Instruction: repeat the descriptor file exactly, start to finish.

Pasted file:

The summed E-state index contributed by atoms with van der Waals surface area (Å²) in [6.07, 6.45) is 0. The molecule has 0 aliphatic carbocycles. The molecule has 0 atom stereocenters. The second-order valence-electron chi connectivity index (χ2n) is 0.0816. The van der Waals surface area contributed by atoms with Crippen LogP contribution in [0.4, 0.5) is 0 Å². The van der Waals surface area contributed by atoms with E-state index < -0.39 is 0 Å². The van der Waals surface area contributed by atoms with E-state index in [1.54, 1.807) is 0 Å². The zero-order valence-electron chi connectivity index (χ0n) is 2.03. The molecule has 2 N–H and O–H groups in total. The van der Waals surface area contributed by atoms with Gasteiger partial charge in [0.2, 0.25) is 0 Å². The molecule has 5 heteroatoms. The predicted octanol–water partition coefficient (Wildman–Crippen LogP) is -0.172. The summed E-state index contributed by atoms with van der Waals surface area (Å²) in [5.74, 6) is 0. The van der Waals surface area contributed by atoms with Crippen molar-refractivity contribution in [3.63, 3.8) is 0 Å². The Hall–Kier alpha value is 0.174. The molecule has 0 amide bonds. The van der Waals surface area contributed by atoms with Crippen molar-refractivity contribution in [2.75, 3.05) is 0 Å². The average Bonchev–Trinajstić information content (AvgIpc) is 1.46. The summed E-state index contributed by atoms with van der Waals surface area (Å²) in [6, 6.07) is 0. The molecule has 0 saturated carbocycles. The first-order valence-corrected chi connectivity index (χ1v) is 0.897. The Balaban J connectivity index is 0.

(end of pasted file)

The summed E-state index contributed by atoms with van der Waals surface area (Å²) in [6.07, 6.45) is 0. The molecule has 0 aliphatic carbocycles. The molecule has 0 atom stereocenters. The second-order valence-electron chi connectivity index (χ2n) is 0.0816. The van der Waals surface area contributed by atoms with Crippen LogP contribution in [0.4, 0.5) is 0 Å². The van der Waals surface area contributed by atoms with E-state index < -0.39 is 0 Å². The van der Waals surface area contributed by atoms with E-state index in [1.54, 1.807) is 0 Å². The zero-order valence-electron chi connectivity index (χ0n) is 2.03. The molecule has 2 N–H and O–H groups in total. The van der Waals surface area contributed by atoms with Gasteiger partial charge in [0.2, 0.25) is 0 Å². The molecule has 5 heteroatoms. The predicted octanol–water partition coefficient (Wildman–Crippen LogP) is -0.172. The summed E-state index contributed by atoms with van der Waals surface area (Å²) in [5.74, 6) is 0. The van der Waals surface area contributed by atoms with Crippen molar-refractivity contribution in [3.63, 3.8) is 0 Å². The Hall–Kier alpha value is 0.174. The molecule has 0 amide bonds. The van der Waals surface area contributed by atoms with Crippen molar-refractivity contribution in [2.75, 3.05) is 0 Å². The average Bonchev–Trinajstić information content (AvgIpc) is 1.46. The summed E-state index contributed by atoms with van der Waals surface area (Å²) in [6, 6.07) is 0. The molecule has 0 saturated carbocycles. The first-order valence-corrected chi connectivity index (χ1v) is 0.897. The Balaban J connectivity index is 0.